Mills said to deal with child care, Maine needs an expansion of spaces, as well as the training of new early childhood educators and child care staff and a better remuneration for these services. She said Maine is meeting those needs in the budget by using American Rescue Plan (ARPA) funds to help expand things like YMCA-style daycares and licensed daycares by expanding physical space. and inventory.
“We train people in vocational and technical education and community colleges, (providing) two years of free tuition and a lot of early childhood training,” she said. “Benefits for existing child care workers … started during the pandemic with federal funds, paying early childhood educators an extra $200 a month to stay on the job. We continued only in the state budget “
Mills said she has visited several child care centers and was impressed with how they were able to respond with the extra funds. “It’s a growing need and the state is doing what it can to support them (and) the families who depend on them to stay at work.”
Asked about the rest of Maine’s immediate concerns like rising gas, fuel oil and food prices and other inflation, Mills said little can be done to change federal and global issues at the local level, but these are still issues that require an answer.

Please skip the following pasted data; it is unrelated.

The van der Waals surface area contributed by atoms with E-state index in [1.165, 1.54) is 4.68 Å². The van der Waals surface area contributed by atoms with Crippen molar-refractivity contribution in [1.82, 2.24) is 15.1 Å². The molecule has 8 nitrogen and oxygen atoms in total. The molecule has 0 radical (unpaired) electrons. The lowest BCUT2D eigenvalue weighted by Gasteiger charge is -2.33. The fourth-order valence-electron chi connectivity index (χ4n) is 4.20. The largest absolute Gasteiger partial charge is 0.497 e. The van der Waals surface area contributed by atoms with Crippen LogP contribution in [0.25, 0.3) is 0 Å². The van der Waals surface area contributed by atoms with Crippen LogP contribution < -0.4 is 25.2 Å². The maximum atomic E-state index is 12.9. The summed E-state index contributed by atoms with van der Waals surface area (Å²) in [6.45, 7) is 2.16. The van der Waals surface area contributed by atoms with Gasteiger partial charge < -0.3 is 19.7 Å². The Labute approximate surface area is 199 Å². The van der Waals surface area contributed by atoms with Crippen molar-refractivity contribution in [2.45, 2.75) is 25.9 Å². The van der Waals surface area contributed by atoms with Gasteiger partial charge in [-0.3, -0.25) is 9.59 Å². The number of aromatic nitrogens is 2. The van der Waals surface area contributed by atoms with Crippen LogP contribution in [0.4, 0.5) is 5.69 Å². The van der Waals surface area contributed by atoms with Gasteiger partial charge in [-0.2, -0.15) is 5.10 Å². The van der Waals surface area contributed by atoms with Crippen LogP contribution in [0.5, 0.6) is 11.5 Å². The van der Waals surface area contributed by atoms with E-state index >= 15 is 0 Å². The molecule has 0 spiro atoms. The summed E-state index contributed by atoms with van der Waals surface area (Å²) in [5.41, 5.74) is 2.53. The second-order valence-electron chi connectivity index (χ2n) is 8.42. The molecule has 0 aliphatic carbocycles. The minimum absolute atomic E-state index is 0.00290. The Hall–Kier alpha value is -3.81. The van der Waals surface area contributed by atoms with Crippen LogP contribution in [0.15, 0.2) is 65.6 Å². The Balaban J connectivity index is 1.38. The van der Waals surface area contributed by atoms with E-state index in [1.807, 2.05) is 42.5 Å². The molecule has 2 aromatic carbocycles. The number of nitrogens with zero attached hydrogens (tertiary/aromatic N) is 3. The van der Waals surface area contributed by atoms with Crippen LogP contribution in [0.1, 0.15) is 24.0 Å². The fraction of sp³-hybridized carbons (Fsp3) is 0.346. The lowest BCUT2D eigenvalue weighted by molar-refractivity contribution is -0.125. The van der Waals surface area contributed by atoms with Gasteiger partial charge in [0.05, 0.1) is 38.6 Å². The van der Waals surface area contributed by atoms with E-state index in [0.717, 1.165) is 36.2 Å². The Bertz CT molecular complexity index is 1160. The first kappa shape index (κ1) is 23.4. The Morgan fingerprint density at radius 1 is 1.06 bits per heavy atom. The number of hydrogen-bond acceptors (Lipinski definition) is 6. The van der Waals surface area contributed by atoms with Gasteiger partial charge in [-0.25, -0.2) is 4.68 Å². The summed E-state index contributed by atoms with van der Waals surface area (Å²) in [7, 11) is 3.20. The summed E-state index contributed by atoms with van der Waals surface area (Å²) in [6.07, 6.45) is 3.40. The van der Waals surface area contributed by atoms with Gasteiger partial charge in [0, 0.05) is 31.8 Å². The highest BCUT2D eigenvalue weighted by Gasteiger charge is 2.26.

“What can the governor of a small rural state do about it? … I can’t call Vladimir Putin and ask him to get the hell out of Ukraine. I would love to, but he won’t take my calls. But what I can do is help Maine through this period of inflation… That’s why in our supplemental budget – which just passed in a unanimous report from a committee, a bipartisan budget – we let’s give money back to the people of Maine. We were fortunate, through hard work and financial measures, to have a surplus in the state budget. We want to return this immediately; 60% of the excess goes back to the people of Maine in the form of checks for $850. It’s $1,700 for a working family of two, probably one of the most effective measures of any state in the country right now. It’s not targeted for X,Y,Z, but it’s for people in Maine to use it however they want and need. Whether it’s for a grocery bill, for a utility bill, for gas (or) for heating oil for next winter.